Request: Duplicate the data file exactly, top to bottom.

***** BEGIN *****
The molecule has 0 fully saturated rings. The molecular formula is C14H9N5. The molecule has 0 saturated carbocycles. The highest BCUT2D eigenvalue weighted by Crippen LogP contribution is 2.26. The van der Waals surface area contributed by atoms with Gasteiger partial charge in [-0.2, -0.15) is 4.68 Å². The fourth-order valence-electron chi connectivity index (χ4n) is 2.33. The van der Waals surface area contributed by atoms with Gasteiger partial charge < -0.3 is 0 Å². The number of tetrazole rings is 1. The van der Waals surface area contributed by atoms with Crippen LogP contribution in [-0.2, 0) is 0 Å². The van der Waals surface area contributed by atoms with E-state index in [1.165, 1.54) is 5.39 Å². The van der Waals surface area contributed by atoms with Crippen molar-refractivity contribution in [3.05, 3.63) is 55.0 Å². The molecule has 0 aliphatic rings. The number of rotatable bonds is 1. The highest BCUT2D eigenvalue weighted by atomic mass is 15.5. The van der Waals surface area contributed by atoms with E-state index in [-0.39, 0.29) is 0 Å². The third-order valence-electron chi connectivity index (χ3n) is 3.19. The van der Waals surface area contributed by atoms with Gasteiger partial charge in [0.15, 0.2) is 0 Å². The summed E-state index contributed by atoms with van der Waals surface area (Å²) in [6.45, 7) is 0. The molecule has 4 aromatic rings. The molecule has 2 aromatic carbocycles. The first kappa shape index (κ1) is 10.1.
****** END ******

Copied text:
The molecule has 0 fully saturated rings. The molecular formula is C14H9N5. The molecule has 0 saturated carbocycles. The highest BCUT2D eigenvalue weighted by Crippen LogP contribution is 2.26. The van der Waals surface area contributed by atoms with Gasteiger partial charge in [-0.2, -0.15) is 4.68 Å². The fourth-order valence-electron chi connectivity index (χ4n) is 2.33. The van der Waals surface area contributed by atoms with Gasteiger partial charge < -0.3 is 0 Å². The number of tetrazole rings is 1. The van der Waals surface area contributed by atoms with Crippen LogP contribution in [-0.2, 0) is 0 Å². The van der Waals surface area contributed by atoms with E-state index in [1.165, 1.54) is 5.39 Å². The van der Waals surface area contributed by atoms with Crippen molar-refractivity contribution in [3.05, 3.63) is 55.0 Å². The molecule has 0 aliphatic rings. The number of rotatable bonds is 1. The highest BCUT2D eigenvalue weighted by atomic mass is 15.5. The van der Waals surface area contributed by atoms with E-state index in [-0.39, 0.29) is 0 Å². The third-order valence-electron chi connectivity index (χ3n) is 3.19. The van der Waals surface area contributed by atoms with Gasteiger partial charge in [0.15, 0.2) is 0 Å². The summed E-state index contributed by atoms with van der Waals surface area (Å²) in [6.45, 7) is 0. The molecule has 4 aromatic rings. The molecule has 2 aromatic carbocycles. The first kappa shape index (κ1) is 10.1.